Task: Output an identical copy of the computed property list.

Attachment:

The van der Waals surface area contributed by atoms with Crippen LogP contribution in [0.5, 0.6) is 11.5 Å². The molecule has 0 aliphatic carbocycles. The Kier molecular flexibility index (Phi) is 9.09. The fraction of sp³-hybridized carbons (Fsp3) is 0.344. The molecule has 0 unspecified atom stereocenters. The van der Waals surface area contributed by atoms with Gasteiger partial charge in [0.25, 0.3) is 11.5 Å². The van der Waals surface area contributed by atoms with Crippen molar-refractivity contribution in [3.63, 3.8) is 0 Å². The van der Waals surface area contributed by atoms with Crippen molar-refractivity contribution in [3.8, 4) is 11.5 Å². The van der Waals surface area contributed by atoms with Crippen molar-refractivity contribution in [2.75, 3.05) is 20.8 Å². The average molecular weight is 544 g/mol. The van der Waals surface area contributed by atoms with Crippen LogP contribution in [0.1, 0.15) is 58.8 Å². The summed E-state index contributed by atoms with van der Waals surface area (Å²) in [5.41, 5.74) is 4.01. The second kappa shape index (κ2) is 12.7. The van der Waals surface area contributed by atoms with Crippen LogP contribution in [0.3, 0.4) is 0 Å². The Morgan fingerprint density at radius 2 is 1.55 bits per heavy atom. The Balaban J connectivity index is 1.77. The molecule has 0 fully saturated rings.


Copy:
The van der Waals surface area contributed by atoms with Crippen LogP contribution in [0.5, 0.6) is 11.5 Å². The molecule has 0 aliphatic carbocycles. The Kier molecular flexibility index (Phi) is 9.09. The fraction of sp³-hybridized carbons (Fsp3) is 0.344. The molecule has 0 unspecified atom stereocenters. The van der Waals surface area contributed by atoms with Gasteiger partial charge in [0.25, 0.3) is 11.5 Å². The van der Waals surface area contributed by atoms with Crippen molar-refractivity contribution in [3.63, 3.8) is 0 Å². The van der Waals surface area contributed by atoms with Crippen molar-refractivity contribution in [3.8, 4) is 11.5 Å². The van der Waals surface area contributed by atoms with Crippen molar-refractivity contribution in [2.75, 3.05) is 20.8 Å². The average molecular weight is 544 g/mol. The van der Waals surface area contributed by atoms with Crippen LogP contribution in [0.1, 0.15) is 58.8 Å². The summed E-state index contributed by atoms with van der Waals surface area (Å²) in [5.41, 5.74) is 4.01. The second kappa shape index (κ2) is 12.7. The van der Waals surface area contributed by atoms with Crippen LogP contribution in [0.3, 0.4) is 0 Å². The Morgan fingerprint density at radius 2 is 1.55 bits per heavy atom. The Balaban J connectivity index is 1.77. The molecule has 0 fully saturated rings.